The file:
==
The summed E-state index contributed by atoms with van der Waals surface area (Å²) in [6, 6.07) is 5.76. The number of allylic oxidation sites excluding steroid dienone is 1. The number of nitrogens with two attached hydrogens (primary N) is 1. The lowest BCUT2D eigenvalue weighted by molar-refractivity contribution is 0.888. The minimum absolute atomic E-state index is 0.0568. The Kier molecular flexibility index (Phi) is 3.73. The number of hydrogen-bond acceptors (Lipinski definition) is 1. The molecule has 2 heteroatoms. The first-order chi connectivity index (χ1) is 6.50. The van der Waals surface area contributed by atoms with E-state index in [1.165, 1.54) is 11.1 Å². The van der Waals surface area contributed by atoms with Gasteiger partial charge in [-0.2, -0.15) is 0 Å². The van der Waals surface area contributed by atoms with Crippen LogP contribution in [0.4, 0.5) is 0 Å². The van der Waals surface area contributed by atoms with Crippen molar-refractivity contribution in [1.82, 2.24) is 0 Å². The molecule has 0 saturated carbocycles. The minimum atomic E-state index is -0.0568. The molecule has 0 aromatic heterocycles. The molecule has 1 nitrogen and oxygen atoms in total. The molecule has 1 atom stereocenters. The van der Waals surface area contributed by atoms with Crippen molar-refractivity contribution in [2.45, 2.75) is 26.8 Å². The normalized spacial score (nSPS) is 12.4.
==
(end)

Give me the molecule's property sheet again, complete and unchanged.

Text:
The summed E-state index contributed by atoms with van der Waals surface area (Å²) in [6, 6.07) is 5.76. The number of allylic oxidation sites excluding steroid dienone is 1. The number of nitrogens with two attached hydrogens (primary N) is 1. The lowest BCUT2D eigenvalue weighted by molar-refractivity contribution is 0.888. The minimum absolute atomic E-state index is 0.0568. The Kier molecular flexibility index (Phi) is 3.73. The number of hydrogen-bond acceptors (Lipinski definition) is 1. The molecule has 2 heteroatoms. The first-order chi connectivity index (χ1) is 6.50. The van der Waals surface area contributed by atoms with E-state index in [1.165, 1.54) is 11.1 Å². The van der Waals surface area contributed by atoms with Gasteiger partial charge in [-0.2, -0.15) is 0 Å². The van der Waals surface area contributed by atoms with Crippen LogP contribution in [0.4, 0.5) is 0 Å². The van der Waals surface area contributed by atoms with Crippen molar-refractivity contribution in [1.82, 2.24) is 0 Å². The molecule has 0 saturated carbocycles. The minimum atomic E-state index is -0.0568. The molecule has 0 aromatic heterocycles. The molecule has 1 nitrogen and oxygen atoms in total. The molecule has 1 atom stereocenters. The van der Waals surface area contributed by atoms with Crippen molar-refractivity contribution in [2.45, 2.75) is 26.8 Å². The normalized spacial score (nSPS) is 12.4.